Origins, maintenance, and loss of biodiversity in marine lakes
Background: Marine lakes are variously isolated bodies of water that formed after the Last Glacial Maximum as rising seas flooded inland valleys. Marine lakes provide novel opportunities for testing island theory that was developed primarily in terrestrial settings, such as the species-area relationship of the classical Equilibrium Model, and patterns of evolution such as the Island Rule. They also offer two perspectives on the emerging General Dynamic Model of oceanic island biogeography. On the one hand, marine lakes of different depths are different ages and therefore may represent modern analogs of stages in the formation of individual lakes; modern shallow lakes representing inception and early-developmental stages, and modern deep lakes representing mature stages; some shallow lakes may be filling-in and represent senescent stages. On the other hand, the sediment deposited in each lake may hold a record of thousands of years of community assembly, dynamics, and disassembly.
Questions: We are exploring how local and regional, biotic and abiotic, deterministic and stochastic processes, influence taxonomic, genetic, and functional diversity, and how these culminate in shared or unique attributes of modern communities.
Methods: Between 2003-2013 we inventoried microbes, macroinvertebrates, phytoplankton and fishes, and measured abiotic characteristics of marine lakes in Palau. We also collected sediment cores of up to 12 m length from 8 of these lakes, for which we are constructing age models and analyzing biotic proxies, biolipids, and micro- and macro-fossils. Here, we report on patterns in modern community diversity across 16 lakes, and preliminary analyses of community similarity through time within several lakes.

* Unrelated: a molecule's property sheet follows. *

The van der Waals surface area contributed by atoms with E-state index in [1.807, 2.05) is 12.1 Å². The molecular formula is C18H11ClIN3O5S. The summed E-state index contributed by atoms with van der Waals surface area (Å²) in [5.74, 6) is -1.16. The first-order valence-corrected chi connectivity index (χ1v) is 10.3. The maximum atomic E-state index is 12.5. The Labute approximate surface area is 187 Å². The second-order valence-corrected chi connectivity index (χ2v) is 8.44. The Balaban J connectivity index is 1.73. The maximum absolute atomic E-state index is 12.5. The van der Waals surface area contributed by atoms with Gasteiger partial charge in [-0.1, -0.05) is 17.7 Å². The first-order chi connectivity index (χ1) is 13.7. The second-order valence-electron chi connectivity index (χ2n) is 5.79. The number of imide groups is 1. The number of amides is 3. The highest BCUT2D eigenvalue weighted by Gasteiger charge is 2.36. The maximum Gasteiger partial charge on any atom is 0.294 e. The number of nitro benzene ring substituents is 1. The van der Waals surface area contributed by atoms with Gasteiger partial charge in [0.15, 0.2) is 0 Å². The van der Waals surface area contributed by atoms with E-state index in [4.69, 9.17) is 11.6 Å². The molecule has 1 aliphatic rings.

Species diversity in modern marine lakes is, in general, consistent with species-richness relationships such as the SAR. However, the relationship breaks down when considering lakes that are far inland and stratified: microbial diversity is elevated, and teleost diversity is reduced. These lakes appear to provide  novel categories of dysoxic and anoxic environments for microbes and  dramatically less oxygenated habitat for fishes than would be suggested simply by area or other metrics of overall lake-size. We discuss the potential for observing these transitions and corresponding effects on diversity through time using a combination of ITRAX, lipid biomarkers, and benthic macrofossils.